KF: Before forming Unbridled, you had long careers in commercial publishing. Is there anything you miss about being with a big publishing house? What do you not miss at all?
GM: The big houses have more resources, especially for designated books. But among the downsides is that you have such a short window before you have to move on, so a novel has to get a quick start. The kind of books we do tend to need more time and personal attention to reach their readership than a commercial house can give them. We can be more flexible and our egos stay behind every book we bring out.
FR: Sometimes it does seem that all the attention goes to books from legacy imprints, which can make our work as independent editors and publishers long and sometimes convoluted. But I don’t think either of us at all misses trying to describe and champion a unique novel, a novel that’s not just for the current season, inside a corporate publishing environment with a railroad schedule.
KF: Unbridled makes a strong commitment to promoting and cultivating its authors. What role do you think authors need to play in the promotion of their titles? And is it a little bittersweet to see authors you’ve invested so much in move on to commercial publishers–for example, Emily St. John Mandel to Knopf or Timothy Schaffert to Riverhead/Penguin–or does that just go with the territory?
GM: While the places where it happens are changing, books still sell the same way they always have: through the author and by word of mouth. The rise of social media and the shrinking of print review space means the authors’ role in promoting their work is probably more crucial now than ever.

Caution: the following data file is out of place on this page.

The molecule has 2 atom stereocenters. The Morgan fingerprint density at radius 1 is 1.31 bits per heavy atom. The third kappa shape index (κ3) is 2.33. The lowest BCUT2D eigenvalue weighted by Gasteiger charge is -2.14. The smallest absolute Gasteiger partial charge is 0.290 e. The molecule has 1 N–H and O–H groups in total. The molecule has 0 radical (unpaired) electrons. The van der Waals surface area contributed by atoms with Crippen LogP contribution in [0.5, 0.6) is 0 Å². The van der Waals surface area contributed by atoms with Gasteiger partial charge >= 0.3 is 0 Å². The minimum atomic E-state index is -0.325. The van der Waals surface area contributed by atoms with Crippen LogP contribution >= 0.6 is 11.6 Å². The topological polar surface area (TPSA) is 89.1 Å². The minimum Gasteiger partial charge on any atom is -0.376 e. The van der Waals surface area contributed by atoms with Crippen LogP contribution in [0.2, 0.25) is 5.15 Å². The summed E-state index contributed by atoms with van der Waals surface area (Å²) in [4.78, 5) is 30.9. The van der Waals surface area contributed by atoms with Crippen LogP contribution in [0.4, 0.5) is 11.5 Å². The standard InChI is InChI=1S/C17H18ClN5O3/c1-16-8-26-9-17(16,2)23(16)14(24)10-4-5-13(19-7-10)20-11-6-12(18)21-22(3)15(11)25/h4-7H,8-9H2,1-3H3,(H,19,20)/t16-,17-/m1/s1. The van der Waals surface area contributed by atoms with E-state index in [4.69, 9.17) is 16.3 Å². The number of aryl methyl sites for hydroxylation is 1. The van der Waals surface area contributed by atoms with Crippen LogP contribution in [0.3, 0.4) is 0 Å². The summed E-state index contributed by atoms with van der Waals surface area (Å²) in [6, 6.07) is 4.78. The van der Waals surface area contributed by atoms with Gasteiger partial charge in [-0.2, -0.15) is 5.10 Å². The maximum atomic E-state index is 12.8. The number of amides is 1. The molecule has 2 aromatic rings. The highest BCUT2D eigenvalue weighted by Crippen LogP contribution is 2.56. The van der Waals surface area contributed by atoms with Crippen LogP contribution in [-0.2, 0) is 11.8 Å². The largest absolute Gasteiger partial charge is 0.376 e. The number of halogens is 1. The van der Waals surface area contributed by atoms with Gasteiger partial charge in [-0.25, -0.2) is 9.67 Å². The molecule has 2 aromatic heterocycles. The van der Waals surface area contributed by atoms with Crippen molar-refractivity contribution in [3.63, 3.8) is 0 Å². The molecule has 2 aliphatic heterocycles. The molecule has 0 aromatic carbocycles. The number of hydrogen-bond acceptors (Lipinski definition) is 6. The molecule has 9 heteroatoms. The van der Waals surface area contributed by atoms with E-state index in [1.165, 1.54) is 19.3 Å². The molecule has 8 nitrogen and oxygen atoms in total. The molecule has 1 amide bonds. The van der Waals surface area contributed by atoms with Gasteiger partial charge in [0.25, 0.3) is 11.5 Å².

It’s the reality with small presses that sooner or later the commercial houses will outbid us for our successful authors. I’m genuinely happy for them when that happens, though of course at the same time we’d like to keep them if we could.
FR: It wasn’t all that long ago that publishers, and everyone else in the effort, recognized it can take a while for an author to find a readership. We all know the structural changes that have limited most of the opportunities for that to happen. But the reward we have repeatedly enjoyed in our careers is reaching that breakthrough moment alongside our authors. Bittersweet is a good word. We really are pleased—and proud—when authors we’ve long championed find success like Emily and Timothy. But, of course, we cheer even louder when notice comes to an author whose books carry our colophon…. There are many more authors on our list who we know celebration is going to find.
KF: Any developments on the horizon for Unbridled? What titles can we look forward to curling up with in the near future?
FR: With new novels from Elise Blackwell, Virginia Pye, and Frederick Reuss coming soon, there should be plenty on the Unbridled list to reward people who know what our imprint stands for. Those authors are outright masterful. Greg and I have also long been proud of our record in introducing new authors, publishing fresh voices, first novels. Shann Ray’s American Copper and other new voices have us full of hope. Other debuts are in the works, too. And we’re going to expand our non-fiction offerings in 2016. You know, at some point a few years ago our motto became “More to come.”
GM: I love our upcoming lists, but then I always do. Right now, I’m having a blast working with Shann Ray and Virginia Pye on their novels for this fall.